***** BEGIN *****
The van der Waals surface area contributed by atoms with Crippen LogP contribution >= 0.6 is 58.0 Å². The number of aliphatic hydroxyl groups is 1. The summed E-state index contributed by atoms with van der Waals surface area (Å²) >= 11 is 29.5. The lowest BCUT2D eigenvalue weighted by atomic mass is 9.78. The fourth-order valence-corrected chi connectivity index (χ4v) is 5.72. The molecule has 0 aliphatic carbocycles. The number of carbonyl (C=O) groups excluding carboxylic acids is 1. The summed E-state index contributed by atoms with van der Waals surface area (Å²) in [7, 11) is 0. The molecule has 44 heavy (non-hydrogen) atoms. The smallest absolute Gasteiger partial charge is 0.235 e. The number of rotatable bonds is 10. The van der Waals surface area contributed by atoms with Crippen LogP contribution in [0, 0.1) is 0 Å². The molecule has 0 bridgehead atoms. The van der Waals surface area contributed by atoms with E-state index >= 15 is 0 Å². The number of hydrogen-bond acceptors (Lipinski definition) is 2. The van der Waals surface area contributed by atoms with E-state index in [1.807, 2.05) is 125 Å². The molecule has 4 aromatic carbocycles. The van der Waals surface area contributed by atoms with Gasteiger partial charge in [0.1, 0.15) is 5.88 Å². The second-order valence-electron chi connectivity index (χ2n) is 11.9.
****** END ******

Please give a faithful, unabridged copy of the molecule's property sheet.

The van der Waals surface area contributed by atoms with Crippen LogP contribution >= 0.6 is 58.0 Å². The number of aliphatic hydroxyl groups is 1. The summed E-state index contributed by atoms with van der Waals surface area (Å²) >= 11 is 29.5. The lowest BCUT2D eigenvalue weighted by atomic mass is 9.78. The fourth-order valence-corrected chi connectivity index (χ4v) is 5.72. The molecule has 0 aliphatic carbocycles. The number of carbonyl (C=O) groups excluding carboxylic acids is 1. The summed E-state index contributed by atoms with van der Waals surface area (Å²) in [7, 11) is 0. The molecule has 44 heavy (non-hydrogen) atoms. The smallest absolute Gasteiger partial charge is 0.235 e. The number of rotatable bonds is 10. The van der Waals surface area contributed by atoms with Crippen LogP contribution in [0, 0.1) is 0 Å². The molecule has 0 bridgehead atoms. The van der Waals surface area contributed by atoms with E-state index >= 15 is 0 Å². The number of hydrogen-bond acceptors (Lipinski definition) is 2. The van der Waals surface area contributed by atoms with E-state index in [1.807, 2.05) is 125 Å². The molecule has 4 aromatic carbocycles. The van der Waals surface area contributed by atoms with Gasteiger partial charge in [0.1, 0.15) is 5.88 Å². The second-order valence-electron chi connectivity index (χ2n) is 11.9.